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Brenchesle Surname Ancestry Results

Our indexes 1000-1999 include entries for the spelling 'brenchesle'. In the period you have requested, we have the following 14 records (displaying 1 to 10): 

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Kent Charters (1210-1219)
A large accumulation of documents preserved in the Bodleian Library, Oxford, formerly constituted the antiquarian collections of Anthony a Wood, Roger Dodsworth, Ralph Thoresby, Thomas Martin of Palgrave, Thomas Tanner bishop of St Asaph, Dr Richard Rawlinson, Richard Furney archdeacon of Surrey, and Richard Gough. A calendar of these was prepared by William H. Turner and published in 1878 under the title 'Calendar of Charters and Rolls preserved in the Bodleian Library'. The word 'charters' is here used in a very general sense, including virtually any manuscript or copy of a manuscript, but the bulk of the contents consists of mediaeval deeds of conveyance. Turner's calendar deals with each briefly, naming the principal parties and the nature of the deed, but hardly ever lists the witnesses. Many of these charters were undated (dating of deeds did not become standard until around 1350) or so damaged or defective ('mutilated' is Turner's usual description) as no longer to display a legible date. However, he contrived, from the style of the script and/or the nature of the contents, to estimate dates in such cases. The sample scan is from the start of the Bedfordshire list.

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Kent Charters
 (1210-1219)
Inhabitants of London (1275-1312)
Letter Book B of the City of London contains enrolments of recognizances between inhabitants, particularly citizens, for sums of money lent or due; grants of pieces of land or property; and various records relating to the city administration.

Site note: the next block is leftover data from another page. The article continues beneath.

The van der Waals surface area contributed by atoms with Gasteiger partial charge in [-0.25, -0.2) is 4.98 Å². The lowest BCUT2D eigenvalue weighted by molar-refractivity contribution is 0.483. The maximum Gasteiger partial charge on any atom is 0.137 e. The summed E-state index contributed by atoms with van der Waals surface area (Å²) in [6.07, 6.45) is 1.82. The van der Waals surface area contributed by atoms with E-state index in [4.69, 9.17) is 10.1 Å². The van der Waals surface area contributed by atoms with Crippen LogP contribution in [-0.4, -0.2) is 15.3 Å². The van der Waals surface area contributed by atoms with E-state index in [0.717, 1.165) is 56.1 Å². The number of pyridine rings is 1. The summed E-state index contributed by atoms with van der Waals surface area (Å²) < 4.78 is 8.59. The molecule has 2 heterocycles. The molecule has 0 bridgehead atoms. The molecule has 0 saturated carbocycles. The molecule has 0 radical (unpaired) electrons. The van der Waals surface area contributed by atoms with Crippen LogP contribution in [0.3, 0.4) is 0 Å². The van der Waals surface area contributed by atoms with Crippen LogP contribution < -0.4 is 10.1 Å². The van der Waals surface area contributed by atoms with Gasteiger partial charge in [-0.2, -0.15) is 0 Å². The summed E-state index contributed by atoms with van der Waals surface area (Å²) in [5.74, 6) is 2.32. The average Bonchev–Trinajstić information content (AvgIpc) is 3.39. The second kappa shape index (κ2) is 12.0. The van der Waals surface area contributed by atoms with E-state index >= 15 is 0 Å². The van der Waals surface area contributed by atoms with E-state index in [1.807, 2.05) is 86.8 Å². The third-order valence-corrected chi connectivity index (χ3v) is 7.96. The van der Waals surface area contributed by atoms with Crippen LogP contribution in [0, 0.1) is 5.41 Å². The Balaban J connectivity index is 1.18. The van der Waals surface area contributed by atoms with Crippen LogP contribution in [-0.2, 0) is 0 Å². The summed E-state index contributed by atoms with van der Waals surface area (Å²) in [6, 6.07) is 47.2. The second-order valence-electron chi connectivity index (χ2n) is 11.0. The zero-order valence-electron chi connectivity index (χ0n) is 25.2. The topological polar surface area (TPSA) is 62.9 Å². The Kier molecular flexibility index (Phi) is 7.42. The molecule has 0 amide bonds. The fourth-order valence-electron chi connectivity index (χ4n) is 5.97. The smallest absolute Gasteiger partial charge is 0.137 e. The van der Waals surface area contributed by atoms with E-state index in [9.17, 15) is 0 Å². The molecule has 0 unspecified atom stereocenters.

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Inhabitants of London
 (1275-1312)
Grantees of offices, commissions and pardons (1317-1321)
The Patent Rolls are the Chancery enrolments of royal letters patent. Those for the 11th to the 14th years of the reign of king Edward II (8 July 1317 to 7 July 1321) were edited for the Public Record Office by G. F. Handcock, and published in 1903. The main contents are royal commissions and grants; ratifications of ecclesiastical estates; writs of aid to royal servants and purveyors; and pardons. Most extensive are the commissions of oyer and terminer to justices to investigate complaints about specific crimes and wrongs in particular counties.

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Grantees of offices, commissions and pardons
 (1317-1321)
Close Rolls (1333-1337)
The close rolls of the 7th to 10th years of the reign of king Edward III, that is from 25 January 1333 to 24 January 1337, record the main artery of government administration in England, the orders sent out day by day to individual officers, especially sheriffs of shires: they are an exceptionally rich source for so early a period. In amongst this official material, the rolls were also used as a way of recording many acknowledgments of private debts and contracts between individuals. Most of the contents relate to England, but there are also entries concerning Wales, Scotland, Ireland and the English possessions in France: particularly Scotland, where the king was campaigning during this period. This calendar was prepared by A. B. Hinds of the Public Record Office and published in 1898.

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Close Rolls
 (1333-1337)
Close Rolls (1343-1346)
The close rolls of the 17th, 18th and 19th years of the reign of king Edward III record the main artery of government administration in England, the orders sent out day by day to individual officers, especially sheriffs of shires: they are an exceptionally rich source for so early a period. There is also some material relating to Wales, Scotland, Ireland and the English possessions in France.

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Close Rolls
 (1343-1346)
Testators and legatees in London (1258-1358)